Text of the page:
Consequential Damages

Definition - What does Consequential Damages mean?

Consequential damages refers to harm suffered by a party in a civil case as a result of that party’s unique circumstances.

Consequential damages are not caused directly by the act of the injuring party, but from the consequences of the injuring act. Often, consequential damages are limited to injuries that were sustained as a direct foreseeable result of wrongdoing.

Justipedia explains Consequential Damages

Consequential damages are most often at issue in torts and breach of contract cases. In these cases, it is usually easy to determine the injury or harm caused directly by the act of the injuring party. But determining the injuries sustained indirectly can be the subject of extensive litigation.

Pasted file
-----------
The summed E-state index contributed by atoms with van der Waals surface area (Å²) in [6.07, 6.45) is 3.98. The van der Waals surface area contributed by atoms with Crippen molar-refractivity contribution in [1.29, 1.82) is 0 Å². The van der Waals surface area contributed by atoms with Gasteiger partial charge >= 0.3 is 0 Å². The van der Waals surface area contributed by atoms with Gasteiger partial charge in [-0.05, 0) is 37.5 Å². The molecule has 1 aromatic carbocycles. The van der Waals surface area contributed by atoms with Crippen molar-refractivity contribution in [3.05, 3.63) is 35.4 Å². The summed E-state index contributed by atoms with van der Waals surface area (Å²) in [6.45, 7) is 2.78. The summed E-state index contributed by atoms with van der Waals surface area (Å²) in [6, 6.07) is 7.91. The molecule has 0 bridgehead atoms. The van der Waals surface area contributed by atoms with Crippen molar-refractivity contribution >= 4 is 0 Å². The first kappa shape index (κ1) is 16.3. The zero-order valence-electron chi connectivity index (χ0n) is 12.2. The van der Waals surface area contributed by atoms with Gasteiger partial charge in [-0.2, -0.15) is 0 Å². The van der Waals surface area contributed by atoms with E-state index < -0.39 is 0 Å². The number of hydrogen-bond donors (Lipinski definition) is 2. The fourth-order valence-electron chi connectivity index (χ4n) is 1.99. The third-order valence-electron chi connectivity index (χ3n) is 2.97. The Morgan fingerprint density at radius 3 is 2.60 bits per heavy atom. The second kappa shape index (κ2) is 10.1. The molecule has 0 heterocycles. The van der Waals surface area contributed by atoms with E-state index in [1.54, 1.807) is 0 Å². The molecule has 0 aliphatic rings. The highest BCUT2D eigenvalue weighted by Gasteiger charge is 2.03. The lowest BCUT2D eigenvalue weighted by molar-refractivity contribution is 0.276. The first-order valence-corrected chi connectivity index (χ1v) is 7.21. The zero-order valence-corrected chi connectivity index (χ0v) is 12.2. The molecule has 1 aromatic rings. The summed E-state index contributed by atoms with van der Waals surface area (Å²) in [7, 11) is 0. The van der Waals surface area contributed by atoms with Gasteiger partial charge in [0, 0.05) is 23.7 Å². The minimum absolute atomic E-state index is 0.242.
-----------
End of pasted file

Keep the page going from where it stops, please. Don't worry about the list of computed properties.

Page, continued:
One of the oldest examples used to demonstrate the nature of consequential damages involves a man throwing a log onto a public street. It is easy to determine that the man is liable for injuries caused by the log striking another person. The man may also be liable to an injured person who trips over the person struck by the log because the tripping is a consequential result of the log being thrown into the street. The man may be liable under the consequential damages doctrine for the tripping even though it was not the direct result of the man’s act of throwing the log into the street.

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